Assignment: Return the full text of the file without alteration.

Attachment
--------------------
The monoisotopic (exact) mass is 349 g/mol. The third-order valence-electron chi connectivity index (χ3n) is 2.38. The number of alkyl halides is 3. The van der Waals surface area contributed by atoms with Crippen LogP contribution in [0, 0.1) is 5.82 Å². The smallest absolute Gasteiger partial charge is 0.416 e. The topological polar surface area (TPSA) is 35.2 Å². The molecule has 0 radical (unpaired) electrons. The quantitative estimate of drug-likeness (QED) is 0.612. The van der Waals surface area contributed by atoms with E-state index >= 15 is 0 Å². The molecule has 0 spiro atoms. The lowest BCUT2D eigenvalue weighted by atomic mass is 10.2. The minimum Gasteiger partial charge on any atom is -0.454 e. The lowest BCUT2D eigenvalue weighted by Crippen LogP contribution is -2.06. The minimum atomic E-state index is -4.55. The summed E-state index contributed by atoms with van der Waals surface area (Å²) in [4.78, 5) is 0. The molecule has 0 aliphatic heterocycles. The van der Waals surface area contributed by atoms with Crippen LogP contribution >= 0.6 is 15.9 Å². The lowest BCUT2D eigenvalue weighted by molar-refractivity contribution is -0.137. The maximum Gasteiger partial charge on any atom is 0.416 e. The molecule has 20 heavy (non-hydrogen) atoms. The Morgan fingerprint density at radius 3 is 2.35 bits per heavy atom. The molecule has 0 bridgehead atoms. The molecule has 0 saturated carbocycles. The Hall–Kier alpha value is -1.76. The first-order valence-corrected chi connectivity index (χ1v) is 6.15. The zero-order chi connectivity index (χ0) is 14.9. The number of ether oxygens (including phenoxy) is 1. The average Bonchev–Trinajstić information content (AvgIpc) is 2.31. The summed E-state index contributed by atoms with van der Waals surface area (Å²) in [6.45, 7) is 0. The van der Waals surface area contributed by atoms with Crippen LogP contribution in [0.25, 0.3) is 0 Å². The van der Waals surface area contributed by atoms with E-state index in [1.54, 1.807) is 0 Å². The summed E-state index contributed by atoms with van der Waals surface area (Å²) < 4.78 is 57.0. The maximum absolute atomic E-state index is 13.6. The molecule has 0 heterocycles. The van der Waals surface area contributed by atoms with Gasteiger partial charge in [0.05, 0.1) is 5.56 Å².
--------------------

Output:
The monoisotopic (exact) mass is 349 g/mol. The third-order valence-electron chi connectivity index (χ3n) is 2.38. The number of alkyl halides is 3. The van der Waals surface area contributed by atoms with Crippen LogP contribution in [0, 0.1) is 5.82 Å². The smallest absolute Gasteiger partial charge is 0.416 e. The topological polar surface area (TPSA) is 35.2 Å². The molecule has 0 radical (unpaired) electrons. The quantitative estimate of drug-likeness (QED) is 0.612. The van der Waals surface area contributed by atoms with E-state index >= 15 is 0 Å². The molecule has 0 spiro atoms. The lowest BCUT2D eigenvalue weighted by atomic mass is 10.2. The minimum Gasteiger partial charge on any atom is -0.454 e. The lowest BCUT2D eigenvalue weighted by Crippen LogP contribution is -2.06. The minimum atomic E-state index is -4.55. The summed E-state index contributed by atoms with van der Waals surface area (Å²) in [4.78, 5) is 0. The molecule has 0 aliphatic heterocycles. The van der Waals surface area contributed by atoms with Crippen LogP contribution >= 0.6 is 15.9 Å². The lowest BCUT2D eigenvalue weighted by molar-refractivity contribution is -0.137. The maximum Gasteiger partial charge on any atom is 0.416 e. The molecule has 20 heavy (non-hydrogen) atoms. The Morgan fingerprint density at radius 3 is 2.35 bits per heavy atom. The molecule has 0 bridgehead atoms. The molecule has 0 saturated carbocycles. The Hall–Kier alpha value is -1.76. The first-order valence-corrected chi connectivity index (χ1v) is 6.15. The zero-order chi connectivity index (χ0) is 14.9. The number of ether oxygens (including phenoxy) is 1. The average Bonchev–Trinajstić information content (AvgIpc) is 2.31. The summed E-state index contributed by atoms with van der Waals surface area (Å²) in [6.45, 7) is 0. The van der Waals surface area contributed by atoms with Crippen LogP contribution in [0.25, 0.3) is 0 Å². The van der Waals surface area contributed by atoms with E-state index in [1.54, 1.807) is 0 Å². The summed E-state index contributed by atoms with van der Waals surface area (Å²) < 4.78 is 57.0. The maximum absolute atomic E-state index is 13.6. The molecule has 0 heterocycles. The van der Waals surface area contributed by atoms with Gasteiger partial charge in [0.05, 0.1) is 5.56 Å².